Uber announced on Wednesday that it was permanently shutting down self-driving car testing in Arizona, laying off hundreds of workers in the state. The decision comes two months after an Uber self-driving car killed pedestrian Elaine Herzberg in Tempe. But the company insisted that it wasn’t shutting down its self-driving car program as a whole.
Hours later, Pittsburgh Mayor William Peduto released a press release blasting the plan. “Uber did not tell me of today’s announcement, and I was forced to learn about it through social media reports,” the mayor wrote. “This is not the way to rebuild a constructive working relationship with local government, especially when facing a public safety matter.”
It’s not clear if Peduto has the legal power to block Uber’s return to Pittsburgh. But the mayor could certainly make Uber’s life miserable if they decided to return to the city over Peduto’s objections.
And Peduto’s angry response points to a larger problem Uber now faces: if Uber wants to restart its self-driving car program, it’s going to have to start testing . But even formerly friendly jurisdictions—like Pittsburgh, where Peduto once welcomed Uber with open arms—have soured on the company.
Uber was unable to convince Arizona Gov. Doug Ducey, one of the nation’s most enthusiastic advocates of self-driving cars generally, to remove a March ban on Uber’s testing in the state. And while Uber has talked of returning to testing in San Francisco, the company let its license to test driverless cars in California lapse days after the Tempe crash. So when Uber is ready to resume testing its cars later this year, it might find it has nowhere to do it.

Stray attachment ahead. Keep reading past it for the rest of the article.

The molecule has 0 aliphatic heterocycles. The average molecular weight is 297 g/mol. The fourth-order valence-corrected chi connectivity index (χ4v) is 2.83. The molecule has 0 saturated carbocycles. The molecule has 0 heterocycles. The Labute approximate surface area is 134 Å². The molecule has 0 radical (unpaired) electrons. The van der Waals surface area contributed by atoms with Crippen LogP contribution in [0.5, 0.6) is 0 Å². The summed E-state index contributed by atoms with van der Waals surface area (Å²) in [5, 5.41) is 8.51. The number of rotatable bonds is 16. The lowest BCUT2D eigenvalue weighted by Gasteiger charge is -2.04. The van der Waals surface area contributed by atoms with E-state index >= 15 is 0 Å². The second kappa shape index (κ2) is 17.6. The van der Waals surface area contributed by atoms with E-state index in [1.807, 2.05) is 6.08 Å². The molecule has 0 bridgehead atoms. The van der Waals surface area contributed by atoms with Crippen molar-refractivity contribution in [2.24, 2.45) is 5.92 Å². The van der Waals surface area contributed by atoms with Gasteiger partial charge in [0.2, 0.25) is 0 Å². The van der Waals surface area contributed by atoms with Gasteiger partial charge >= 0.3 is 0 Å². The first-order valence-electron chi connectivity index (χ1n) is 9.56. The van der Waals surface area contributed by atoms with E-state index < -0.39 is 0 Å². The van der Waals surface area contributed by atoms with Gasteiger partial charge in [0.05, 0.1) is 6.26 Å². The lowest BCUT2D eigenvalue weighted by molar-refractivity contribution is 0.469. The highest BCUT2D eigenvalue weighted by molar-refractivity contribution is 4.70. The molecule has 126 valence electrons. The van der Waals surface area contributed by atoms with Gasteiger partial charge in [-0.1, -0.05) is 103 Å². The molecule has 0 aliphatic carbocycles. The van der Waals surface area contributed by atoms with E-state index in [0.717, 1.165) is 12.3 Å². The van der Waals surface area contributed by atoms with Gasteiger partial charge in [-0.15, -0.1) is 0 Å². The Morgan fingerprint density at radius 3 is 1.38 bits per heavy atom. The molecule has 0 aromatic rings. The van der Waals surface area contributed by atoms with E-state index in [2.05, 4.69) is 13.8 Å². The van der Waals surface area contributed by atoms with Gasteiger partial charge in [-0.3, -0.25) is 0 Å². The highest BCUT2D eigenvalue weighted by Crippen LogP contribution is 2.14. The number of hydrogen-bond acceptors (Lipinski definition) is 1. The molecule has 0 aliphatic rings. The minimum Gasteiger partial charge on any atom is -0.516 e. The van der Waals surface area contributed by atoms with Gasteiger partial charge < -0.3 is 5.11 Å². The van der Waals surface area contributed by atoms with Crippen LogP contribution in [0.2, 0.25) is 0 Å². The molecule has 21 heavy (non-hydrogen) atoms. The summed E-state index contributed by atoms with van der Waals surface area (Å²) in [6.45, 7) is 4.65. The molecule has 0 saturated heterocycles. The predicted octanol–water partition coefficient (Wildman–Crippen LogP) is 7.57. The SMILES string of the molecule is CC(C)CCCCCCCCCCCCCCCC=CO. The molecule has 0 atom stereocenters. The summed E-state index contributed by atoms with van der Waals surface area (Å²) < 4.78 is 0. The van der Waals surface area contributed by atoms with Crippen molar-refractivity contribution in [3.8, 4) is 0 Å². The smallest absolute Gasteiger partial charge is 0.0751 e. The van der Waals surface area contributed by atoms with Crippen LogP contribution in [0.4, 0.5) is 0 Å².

Peduto laid out stringent conditions for Uber’s return
Peduto says he doesn’t want Uber to return until a “full federal investigation” has been completed. He wants Uber to cap the speed of its self-driving car at 25 miles per hour—a speed that significantly reduces the odds that a crash will lead to a fatality. Peduto also wants Uber to modify its app to warn drivers of its conventional cars when they exceed the speed limit.
These are strong demands. Limiting testing to 25 miles per hour would put Uber at a disadvantage compared to competitors like Waymo and Cruise that are able to test at higher speeds in other states. And the National Transportation Safety Board, the lead agency investigating the crash, typically takes 12 to 18 months to issue its final report. So Peduto may effectively be asking Uber to keep its program suspended until mid-2019.
However, Peduto may not have the legal authority to prevent Uber from resuming self-driving car testing on Pittsburgh streets—a point mayoral spokesman Timothy McNulty more or less conceded in an email to Ars Technica.”PennDOT has ultimate authority over the regulation of Pennsylvania roads,” McNulty wrote. “Mayor Peduto has been in two-way talks with Uber since the accident on what the city would like to see should testing resume here.”
But while Peduto may not have direct legal authority over Uber’s testing activities, the Pittsburgh mayor has plenty of ways to make Uber’s life difficult, says legal scholar Bryant Walker Smith.
“The mayor has soft power,” Smith wrote in an email. Peduto “could publicly oppose Uber’s activities (at a time when Uber wants support), encourage state legislators to pass a more restrictive law (some have been upset about Uber’s testing for a while), coordinate with state regulators (including the Public Utility Commission), and direct greater police enforcement with respect to all of Uber’s activities. (Would you like a police officer following you around and watching for infractions?)”
Peduto has evolved from an Uber booster to an Uber critic